Southern separatists scoff at Surayud government’s efforts

Updated On: Nov 24, 2006

Amid the continuous violence in the Thai South, and despite PM Surayud’s continued profession that national reconciliation is one of his topmost priorities during his term, the public and the separatist groups are not biting the bait.

Just this week, three major occurrences have given the South a new twist. Midweek, Government spokesperson Yongyuth Mayalarp announced the government’s intention “to allow a dialect of Malay as a working language for government officials in three southern provinces dominated by ethnic Malay Muslims”. “The government will ensure that there are enough Malay-speaking officials… through training programmes,” Yongyuth added.

Yet it seems that the reaction from the South is –“So what?” The Southern inhabitants are becoming even more strident against the government. Again during midweek, the Bangkok Post reported that it took four hours of negotiation between two hundred villagers and the Yala district chief and police superintendent to disperse the crowd that had gathered to protest the troops and police units that had settled in two temporary bases, arguing “that they do not need the security forces there as they can protect themselves”.

Just yesterday, Wednesday, Wan Kadir Che Wan was described by the Al-Jazeera English TV during his exclusive interview with the news channel as leader of the Bersatu umbrella group of separatists in South Thailand. Bersatu is said to comprise Barisan Islam Pembangunan Pattani or BIPP, Pattani United Liberation Organisation (PULO) and Barisan Revolusi Nasional-Coordinat. Wan Kadir scoffed the Thai government’s efforts at promoting peace, going so far as to declare Surayud as “not interested in promoting peace” because the government has been overlooking negotiations with the separatist groups.

Wan Kadir said, “As far as I know, the (Surayud) government as of now does not make that approach in the South for these negotiations – forget about even negotiations, to even make a talk with the separatists. [They] only go to talk to the public.” While “the new groups responsible for much of the violence are unwilling to talk to the government because they believe they are winning in their attacks against Thai military targets”, Wan Kadir did not explain why he insisted the government speak to the former separatist groups. Logically speaking, it would be superfluous for the government to negotiate with those who were no longer very active in the hostilities.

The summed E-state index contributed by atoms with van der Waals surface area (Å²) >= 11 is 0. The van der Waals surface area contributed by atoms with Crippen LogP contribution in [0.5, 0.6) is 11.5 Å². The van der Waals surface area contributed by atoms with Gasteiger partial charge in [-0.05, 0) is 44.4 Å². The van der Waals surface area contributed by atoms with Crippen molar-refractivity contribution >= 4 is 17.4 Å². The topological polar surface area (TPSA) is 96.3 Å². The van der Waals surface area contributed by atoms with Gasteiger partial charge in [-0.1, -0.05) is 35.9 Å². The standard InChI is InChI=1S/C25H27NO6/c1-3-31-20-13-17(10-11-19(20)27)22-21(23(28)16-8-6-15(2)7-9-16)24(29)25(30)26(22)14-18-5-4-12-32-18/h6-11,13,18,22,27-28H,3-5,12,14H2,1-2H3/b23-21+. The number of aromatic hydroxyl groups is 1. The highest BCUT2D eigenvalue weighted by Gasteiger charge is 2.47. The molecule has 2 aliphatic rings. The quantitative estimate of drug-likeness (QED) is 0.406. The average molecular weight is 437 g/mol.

Wan Kadir also dropped another bombshell in stating that the violence was “religious” –contrary to many studies that see it as ethnic turbulence –and as such the separatist groups receive foreign funding and are linked to al-Qaeda and Jemaah Islamiyah. He stated that the Southern people wanted more of their cultural and ethnic needs to be respected as they did not believe “complete separation” was possible. He also noted the “generational” gap between the separatist groups, stating the new ones were more strident in wanting separation while the former insurgents wanted to live in peace and dignity with better assimilation into the Thai society.

However, perhaps as a way of refuting Wan Kadir’s allegations, Surayud has come out to accuse Tom Yam Koong –a restaurant and food stalls operation inMalaysia –for funding the insurgency in the South.  However, as to be expected, bilateral relations with Malaysia are again strained because of such remarks despiteThailand’s claims that both sides understand the issue. Malaysia Deputy Internal Security Minister Datuk Fu Ah Kiow told the New Straits Times, “It is very imaginative of him (Surayud). It is absolutely baseless.” Fellow deputy minister Datuk Johari Baharom asked for proof, saying, “If this is true, we will investigate. But they must come to us with information first.”


Legal arbitration could return justice to South (Bangkok Post, 23 November 2006)

Backlash by KL, but PM tight-lipped (Bangkok Post, 23 November 2006)

Tom yum kung claim too hot for Malaysia (Nation, 23 November 2006)

Sonthi appears to play down Surayud's tom-yum-kung claim (Nation, 23 November 2006)

Report: Thai separatist leader says terror group JI has infiltrated groups in south (Jakarta Post, 23 November 2006)

JI may have infiltrated S. Thailand (Nation, 23 November 2006)

Separatist: Govt. not promoting peace (Bangkok Post, 22 November 2006)

Update: Yala anti-govt protest disperses (Bangkok Post, 22 November 2006)

Yawi to be used officially in South (Bangkok Post, 22 November 2006)

Separatist: Govt not promoting peace (Bangkok Post, 22 November 2006)

Surayud: Malaysia net funds violence (Bangkok Post, 22 November 2006)

Southerners now leaning toward authorities (Bangkok Post, 22 November 2006)

Village protest over police unit (Nation, 22 November 2006)

'Prove separatists get tom yam money' (New Straits Times, 22 November 2006)

Thai-Malaysian ties unaffected over PM's comment, Thai minister affirms (Thai News Agency, 22 November 2006)